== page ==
Do you Know Where Your Teen is Online?By Child Safety Specialist Jul 19, 2010 | 10:25:00 amPosted in: Affordable Security, Child Safety, Family
I just finished reading an article which discusses a new feature that Facebook is going to be testing out in the UK. It’s a “panic button” that teens can voluntarily place on their Facebook page. If they feel that someone is stalking them, they can hit the button and they will be connected with resources hosted by the Child Exploitation and Online Protection Centre. The teens can then report someone who they feel is acting inappropriately and be given tips on how to deal with online threats.
This addition came in response to the death of a 17-year-old girl who was murdered by a 32-year-old convicted sex offender posing as a teenage boy on Facebook. The man struck up a relationship with the girl under the guise of being a 16-year-old boy and lured her into meeting. According to all reports, she was a bright and caring girl who easily made friends. She wasn’t some loner desperate for friends. The point is…this can happen to any kid!
The problem with something like a “panic button” is that it assumes that the person contacting your child is going to make some overt, disgusting comment online which will identify him as a predator. It doesn’t work that way!! These guys slowly build a relationship with your child. They are master manipulators who understand how to ingratiate themselves and prey on a child’s insecurities and desire for attention. By the time an online relationship has developed, a teen is never going to recognize this person as a predator and would never think to report him.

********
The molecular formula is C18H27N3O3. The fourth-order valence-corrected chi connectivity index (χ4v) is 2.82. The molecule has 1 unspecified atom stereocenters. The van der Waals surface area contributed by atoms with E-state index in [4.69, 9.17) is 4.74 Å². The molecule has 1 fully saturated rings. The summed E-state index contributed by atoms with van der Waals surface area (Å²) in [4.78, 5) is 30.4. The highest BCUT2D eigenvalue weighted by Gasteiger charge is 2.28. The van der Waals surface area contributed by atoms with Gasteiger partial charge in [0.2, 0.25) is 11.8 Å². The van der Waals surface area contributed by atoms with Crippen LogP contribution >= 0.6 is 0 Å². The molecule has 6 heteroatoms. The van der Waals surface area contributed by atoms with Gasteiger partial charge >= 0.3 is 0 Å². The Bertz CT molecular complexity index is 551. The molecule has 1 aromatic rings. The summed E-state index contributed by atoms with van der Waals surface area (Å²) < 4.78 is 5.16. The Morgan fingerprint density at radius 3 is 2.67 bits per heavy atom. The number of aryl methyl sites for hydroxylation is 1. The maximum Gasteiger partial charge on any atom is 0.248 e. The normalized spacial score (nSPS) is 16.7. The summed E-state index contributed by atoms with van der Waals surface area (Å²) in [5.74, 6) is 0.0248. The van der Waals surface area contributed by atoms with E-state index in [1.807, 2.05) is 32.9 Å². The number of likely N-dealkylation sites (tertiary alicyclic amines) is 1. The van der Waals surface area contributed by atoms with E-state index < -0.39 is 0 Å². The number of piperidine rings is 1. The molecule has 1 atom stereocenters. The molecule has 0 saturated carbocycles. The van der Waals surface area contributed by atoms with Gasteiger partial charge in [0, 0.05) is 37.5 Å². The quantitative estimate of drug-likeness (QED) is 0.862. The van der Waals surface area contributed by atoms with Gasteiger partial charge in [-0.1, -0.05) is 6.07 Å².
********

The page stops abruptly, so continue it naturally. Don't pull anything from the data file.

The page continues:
The key to keeping kids safe online is education and conversation. It’s not enough to have “the talk” just once – these conversations need to happen continuously. Teens need to be constantly reminded that they can never agree to a meeting with someone they’ve met online alone or even with friends in an isolated area. A few other things to keep in mind:
- Don’t assume a teen site is only populated by teens
- Never give out personal information such as the name of your school, town, street address or phone number. Many times kids will innocently post a photo with the name of their school or the mascot in the background.
- Remind your child never to accept gifts from anyone online. This is one way in which predators ingratiate themselves with a child.
- Parents should do an Internet search monthly to check what information is online about all family members.
- Visit sites such as www.netsmartz.org which is run by the National Center for Missing and Exploited Children. There are resources and games for every age to help teach about Internet safety.
Above all, make sure your teen knows it’s safe to talk to you about what’s happening online and the relationships they’ve formed. Open lines of communication are, without a doubt, the best protection.
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